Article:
More bibliography

Hrboticky, N. Krondl, M. Acculturation to Canadian foods by Chinese immigrant boys: Changes in the perceived flavor, health value and prestige of foods. Appetite. June 1984, Vol. 5(2), p. 117-126.

This study researched how acculturation of Chinese immigrant boys in Canada affected their food choices. They found that boys who were more accultured and had a better grasp of the language preferred desserts, snacks, and fast foods. These boys were also able to determine which foods were more nutrient rich. This applies to my study because I want to see if Tibetans in India have changed their food preferences.

Lee, Wan-Ping. Lingard, Jennifer. Bermingham, Margaret. Change in diet and body mass index in Taiwanese women with length of residence in Australia. Asia Pacific Journal of Clinical Nutrition 2007; 16 (1): 56-65.

This study observed Taiwanese women who are living in Australia to see if their height, weight, waist and hip circumference, and percent total body fat were different than Taiwanese women living in Taiwan. They found that they are, in fact different due to an increase in energy and saturated fat consumption. This increase is associated with their length of residence in Australia. This relates to my study because these women’s diets changed because they now live in Australia. I want to see how the Tibetan diet has changed now that they live in India.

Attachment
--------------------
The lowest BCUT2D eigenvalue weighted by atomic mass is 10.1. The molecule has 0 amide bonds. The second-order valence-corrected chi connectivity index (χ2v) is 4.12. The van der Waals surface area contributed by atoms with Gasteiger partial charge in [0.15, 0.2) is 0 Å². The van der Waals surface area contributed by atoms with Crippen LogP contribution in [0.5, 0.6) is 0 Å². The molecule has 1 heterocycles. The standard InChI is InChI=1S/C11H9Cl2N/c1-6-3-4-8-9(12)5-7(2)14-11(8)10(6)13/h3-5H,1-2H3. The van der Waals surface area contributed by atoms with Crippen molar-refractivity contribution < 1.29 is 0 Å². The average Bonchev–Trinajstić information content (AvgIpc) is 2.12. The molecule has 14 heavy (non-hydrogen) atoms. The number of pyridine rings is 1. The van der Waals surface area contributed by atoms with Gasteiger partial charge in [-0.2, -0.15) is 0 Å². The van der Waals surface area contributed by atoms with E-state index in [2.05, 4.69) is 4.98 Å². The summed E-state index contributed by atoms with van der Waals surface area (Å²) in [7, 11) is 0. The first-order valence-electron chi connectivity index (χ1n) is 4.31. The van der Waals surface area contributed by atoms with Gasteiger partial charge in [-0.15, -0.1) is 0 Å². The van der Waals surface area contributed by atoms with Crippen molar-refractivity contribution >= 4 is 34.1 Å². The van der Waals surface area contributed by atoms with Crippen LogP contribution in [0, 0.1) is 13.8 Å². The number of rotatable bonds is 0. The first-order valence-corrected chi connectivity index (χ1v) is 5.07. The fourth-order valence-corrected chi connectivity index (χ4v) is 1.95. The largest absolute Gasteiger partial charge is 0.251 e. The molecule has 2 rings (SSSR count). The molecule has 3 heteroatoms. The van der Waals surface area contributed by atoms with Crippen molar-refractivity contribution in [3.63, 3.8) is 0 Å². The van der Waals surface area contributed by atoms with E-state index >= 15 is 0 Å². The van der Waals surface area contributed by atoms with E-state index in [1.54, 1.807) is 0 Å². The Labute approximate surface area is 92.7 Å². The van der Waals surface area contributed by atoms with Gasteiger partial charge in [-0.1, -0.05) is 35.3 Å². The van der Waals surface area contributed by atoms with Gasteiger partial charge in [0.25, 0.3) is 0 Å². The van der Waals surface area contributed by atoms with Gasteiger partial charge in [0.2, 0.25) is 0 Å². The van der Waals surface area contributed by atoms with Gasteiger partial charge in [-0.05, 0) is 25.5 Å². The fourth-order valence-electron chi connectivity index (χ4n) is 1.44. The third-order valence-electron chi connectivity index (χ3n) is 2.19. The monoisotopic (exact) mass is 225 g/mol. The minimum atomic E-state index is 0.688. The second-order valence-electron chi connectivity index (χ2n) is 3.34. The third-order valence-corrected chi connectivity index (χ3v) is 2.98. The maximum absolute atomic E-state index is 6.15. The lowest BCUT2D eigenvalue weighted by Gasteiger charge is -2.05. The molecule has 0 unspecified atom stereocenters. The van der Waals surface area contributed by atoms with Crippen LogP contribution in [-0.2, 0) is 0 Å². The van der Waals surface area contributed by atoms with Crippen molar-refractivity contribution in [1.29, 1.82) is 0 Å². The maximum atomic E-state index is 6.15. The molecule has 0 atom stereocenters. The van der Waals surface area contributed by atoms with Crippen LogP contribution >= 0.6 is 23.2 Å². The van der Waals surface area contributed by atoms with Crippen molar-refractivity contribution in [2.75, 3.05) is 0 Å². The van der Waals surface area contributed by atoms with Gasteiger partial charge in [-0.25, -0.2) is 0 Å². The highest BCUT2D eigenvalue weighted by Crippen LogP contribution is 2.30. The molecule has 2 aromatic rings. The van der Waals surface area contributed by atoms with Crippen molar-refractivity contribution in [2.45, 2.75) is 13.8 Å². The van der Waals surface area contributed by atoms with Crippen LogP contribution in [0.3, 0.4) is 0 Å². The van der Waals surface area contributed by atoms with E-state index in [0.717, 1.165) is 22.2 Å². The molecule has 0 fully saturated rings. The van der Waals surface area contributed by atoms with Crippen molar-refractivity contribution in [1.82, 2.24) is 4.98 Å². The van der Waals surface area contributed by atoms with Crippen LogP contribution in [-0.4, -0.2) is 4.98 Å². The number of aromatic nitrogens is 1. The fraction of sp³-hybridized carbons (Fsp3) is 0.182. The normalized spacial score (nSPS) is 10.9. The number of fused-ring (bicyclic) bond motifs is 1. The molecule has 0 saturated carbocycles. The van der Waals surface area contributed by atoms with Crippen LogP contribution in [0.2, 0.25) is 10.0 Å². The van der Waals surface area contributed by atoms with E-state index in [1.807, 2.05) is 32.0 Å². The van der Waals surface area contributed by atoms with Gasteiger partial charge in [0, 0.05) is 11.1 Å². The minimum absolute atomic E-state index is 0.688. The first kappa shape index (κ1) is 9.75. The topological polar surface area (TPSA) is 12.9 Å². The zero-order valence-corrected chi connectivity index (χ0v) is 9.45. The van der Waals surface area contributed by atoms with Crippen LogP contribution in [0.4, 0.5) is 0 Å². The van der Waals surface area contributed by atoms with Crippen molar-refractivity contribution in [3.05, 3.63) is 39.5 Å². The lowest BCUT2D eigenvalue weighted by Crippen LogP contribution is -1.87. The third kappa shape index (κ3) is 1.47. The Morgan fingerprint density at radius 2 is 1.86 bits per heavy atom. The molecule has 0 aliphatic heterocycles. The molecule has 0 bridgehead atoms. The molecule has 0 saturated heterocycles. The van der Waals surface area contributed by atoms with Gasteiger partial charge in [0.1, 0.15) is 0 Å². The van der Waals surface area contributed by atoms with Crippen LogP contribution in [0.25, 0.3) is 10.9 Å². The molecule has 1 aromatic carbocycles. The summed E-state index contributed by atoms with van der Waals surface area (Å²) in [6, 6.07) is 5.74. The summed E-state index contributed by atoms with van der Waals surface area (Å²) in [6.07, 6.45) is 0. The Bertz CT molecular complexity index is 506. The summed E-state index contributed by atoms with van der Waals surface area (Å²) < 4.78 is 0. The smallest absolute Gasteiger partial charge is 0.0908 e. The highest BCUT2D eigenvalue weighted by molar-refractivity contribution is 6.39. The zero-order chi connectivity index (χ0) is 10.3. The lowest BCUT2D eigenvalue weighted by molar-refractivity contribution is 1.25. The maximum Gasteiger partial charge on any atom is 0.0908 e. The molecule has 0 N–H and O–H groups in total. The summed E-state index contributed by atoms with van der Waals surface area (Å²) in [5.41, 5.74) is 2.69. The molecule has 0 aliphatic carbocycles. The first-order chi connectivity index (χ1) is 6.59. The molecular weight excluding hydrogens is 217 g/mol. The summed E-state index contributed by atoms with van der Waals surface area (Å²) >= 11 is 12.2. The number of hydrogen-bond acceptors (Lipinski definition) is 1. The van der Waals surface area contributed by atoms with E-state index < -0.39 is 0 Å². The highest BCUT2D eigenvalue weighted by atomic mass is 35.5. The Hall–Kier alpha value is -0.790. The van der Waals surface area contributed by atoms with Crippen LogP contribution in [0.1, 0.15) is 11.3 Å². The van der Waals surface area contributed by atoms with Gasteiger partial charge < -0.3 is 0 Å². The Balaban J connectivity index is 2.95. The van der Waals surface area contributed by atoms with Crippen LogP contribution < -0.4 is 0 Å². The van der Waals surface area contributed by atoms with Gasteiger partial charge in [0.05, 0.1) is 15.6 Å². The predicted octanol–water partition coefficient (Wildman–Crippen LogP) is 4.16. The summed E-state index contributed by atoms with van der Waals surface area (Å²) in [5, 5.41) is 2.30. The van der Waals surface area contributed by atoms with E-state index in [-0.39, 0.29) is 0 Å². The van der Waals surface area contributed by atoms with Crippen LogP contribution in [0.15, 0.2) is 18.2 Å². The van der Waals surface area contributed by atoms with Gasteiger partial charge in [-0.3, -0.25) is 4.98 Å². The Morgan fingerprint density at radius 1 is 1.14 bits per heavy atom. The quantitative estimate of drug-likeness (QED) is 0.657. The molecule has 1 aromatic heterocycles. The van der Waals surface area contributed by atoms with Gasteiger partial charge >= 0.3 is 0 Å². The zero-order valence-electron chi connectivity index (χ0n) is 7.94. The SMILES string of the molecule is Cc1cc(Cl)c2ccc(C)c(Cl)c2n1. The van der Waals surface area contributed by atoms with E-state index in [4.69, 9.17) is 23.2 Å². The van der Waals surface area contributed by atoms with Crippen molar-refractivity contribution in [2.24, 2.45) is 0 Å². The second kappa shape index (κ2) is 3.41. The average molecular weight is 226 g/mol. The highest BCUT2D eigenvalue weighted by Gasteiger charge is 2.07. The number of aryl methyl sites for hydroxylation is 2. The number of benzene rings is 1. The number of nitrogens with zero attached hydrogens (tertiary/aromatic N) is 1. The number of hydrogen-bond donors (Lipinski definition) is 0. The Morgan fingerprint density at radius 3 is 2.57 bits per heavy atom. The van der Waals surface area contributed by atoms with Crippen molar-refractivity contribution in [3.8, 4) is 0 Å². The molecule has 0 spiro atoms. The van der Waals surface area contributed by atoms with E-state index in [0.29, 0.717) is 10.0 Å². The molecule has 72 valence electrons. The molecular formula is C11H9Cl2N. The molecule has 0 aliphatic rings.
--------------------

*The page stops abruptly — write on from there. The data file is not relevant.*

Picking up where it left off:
Reshma Roshania, K.M. Narayan, Venkat. Oza-Frank, Reena. Age at arrival and risk of obesity among US immigrants. Obesity (2008). 16, 12, 2669-2675.

This study surveyed many immigrants to the US to determine whether or not how long they’ve lived here affects their risk for obesity. They found that those who come to the US at a younger age and live here for a long time are at a great risk for obesity. This study applies to mine because the immigrants’ diets must have changed when they came to live in the US. I want to know how the Tibetans’ diet has changed since living in India.

Neuhouser, Marian, L. Thompson, Beti. Coronado, Gloria D. Solomon, Cam C. Vegetables intakes are associated with greater acculturation among Mexicans living in Washington state. Journal of the American Dietetic Association. 2004;104:51-57.

This study observed whether becoming acculturated to the US affected the fruit and vegetable intake of Mexican immigrants in Washington. They found that as the immigrants became more and more acculturated to the US they ate less fruits and vegetables. They also had a higher fat intake than those who are less acculturated. This applies to my research because I want to see if the Tibetans’ diet has changed as they have become acculturated to India.



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